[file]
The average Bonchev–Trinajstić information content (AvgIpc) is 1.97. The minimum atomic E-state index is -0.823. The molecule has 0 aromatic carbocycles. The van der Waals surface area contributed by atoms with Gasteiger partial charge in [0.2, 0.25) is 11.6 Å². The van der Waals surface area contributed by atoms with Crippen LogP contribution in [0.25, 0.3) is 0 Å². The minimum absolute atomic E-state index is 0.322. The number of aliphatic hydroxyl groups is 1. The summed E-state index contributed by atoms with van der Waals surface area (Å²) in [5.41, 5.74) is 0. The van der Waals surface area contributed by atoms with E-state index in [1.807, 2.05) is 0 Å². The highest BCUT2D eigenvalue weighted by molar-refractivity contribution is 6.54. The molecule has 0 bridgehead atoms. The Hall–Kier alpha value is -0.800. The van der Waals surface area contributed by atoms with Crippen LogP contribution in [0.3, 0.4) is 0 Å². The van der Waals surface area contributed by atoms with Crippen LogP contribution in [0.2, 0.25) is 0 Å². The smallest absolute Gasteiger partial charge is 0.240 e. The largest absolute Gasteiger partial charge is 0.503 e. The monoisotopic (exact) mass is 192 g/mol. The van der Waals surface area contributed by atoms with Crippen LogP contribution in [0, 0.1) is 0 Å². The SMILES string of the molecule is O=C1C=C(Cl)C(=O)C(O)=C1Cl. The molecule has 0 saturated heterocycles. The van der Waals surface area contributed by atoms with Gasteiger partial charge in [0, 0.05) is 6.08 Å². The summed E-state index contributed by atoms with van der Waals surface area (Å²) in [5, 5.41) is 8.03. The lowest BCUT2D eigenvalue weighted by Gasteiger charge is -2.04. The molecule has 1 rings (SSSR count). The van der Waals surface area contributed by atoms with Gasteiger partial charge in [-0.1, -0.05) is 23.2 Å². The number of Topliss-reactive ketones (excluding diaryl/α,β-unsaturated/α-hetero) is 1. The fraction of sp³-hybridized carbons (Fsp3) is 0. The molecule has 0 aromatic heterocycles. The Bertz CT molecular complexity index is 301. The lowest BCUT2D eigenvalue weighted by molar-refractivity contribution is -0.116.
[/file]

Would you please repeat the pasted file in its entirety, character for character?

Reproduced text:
The average Bonchev–Trinajstić information content (AvgIpc) is 1.97. The minimum atomic E-state index is -0.823. The molecule has 0 aromatic carbocycles. The van der Waals surface area contributed by atoms with Gasteiger partial charge in [0.2, 0.25) is 11.6 Å². The van der Waals surface area contributed by atoms with Crippen LogP contribution in [0.25, 0.3) is 0 Å². The minimum absolute atomic E-state index is 0.322. The number of aliphatic hydroxyl groups is 1. The summed E-state index contributed by atoms with van der Waals surface area (Å²) in [5.41, 5.74) is 0. The van der Waals surface area contributed by atoms with E-state index in [1.807, 2.05) is 0 Å². The highest BCUT2D eigenvalue weighted by molar-refractivity contribution is 6.54. The molecule has 0 bridgehead atoms. The Hall–Kier alpha value is -0.800. The van der Waals surface area contributed by atoms with Crippen LogP contribution in [0.3, 0.4) is 0 Å². The van der Waals surface area contributed by atoms with Crippen LogP contribution in [0.2, 0.25) is 0 Å². The smallest absolute Gasteiger partial charge is 0.240 e. The largest absolute Gasteiger partial charge is 0.503 e. The monoisotopic (exact) mass is 192 g/mol. The van der Waals surface area contributed by atoms with Crippen LogP contribution in [0, 0.1) is 0 Å². The SMILES string of the molecule is O=C1C=C(Cl)C(=O)C(O)=C1Cl. The molecule has 0 saturated heterocycles. The van der Waals surface area contributed by atoms with Gasteiger partial charge in [0, 0.05) is 6.08 Å². The summed E-state index contributed by atoms with van der Waals surface area (Å²) in [5, 5.41) is 8.03. The lowest BCUT2D eigenvalue weighted by Gasteiger charge is -2.04. The molecule has 1 rings (SSSR count). The van der Waals surface area contributed by atoms with Gasteiger partial charge in [-0.1, -0.05) is 23.2 Å². The number of Topliss-reactive ketones (excluding diaryl/α,β-unsaturated/α-hetero) is 1. The fraction of sp³-hybridized carbons (Fsp3) is 0. The molecule has 0 aromatic heterocycles. The Bertz CT molecular complexity index is 301. The lowest BCUT2D eigenvalue weighted by molar-refractivity contribution is -0.116.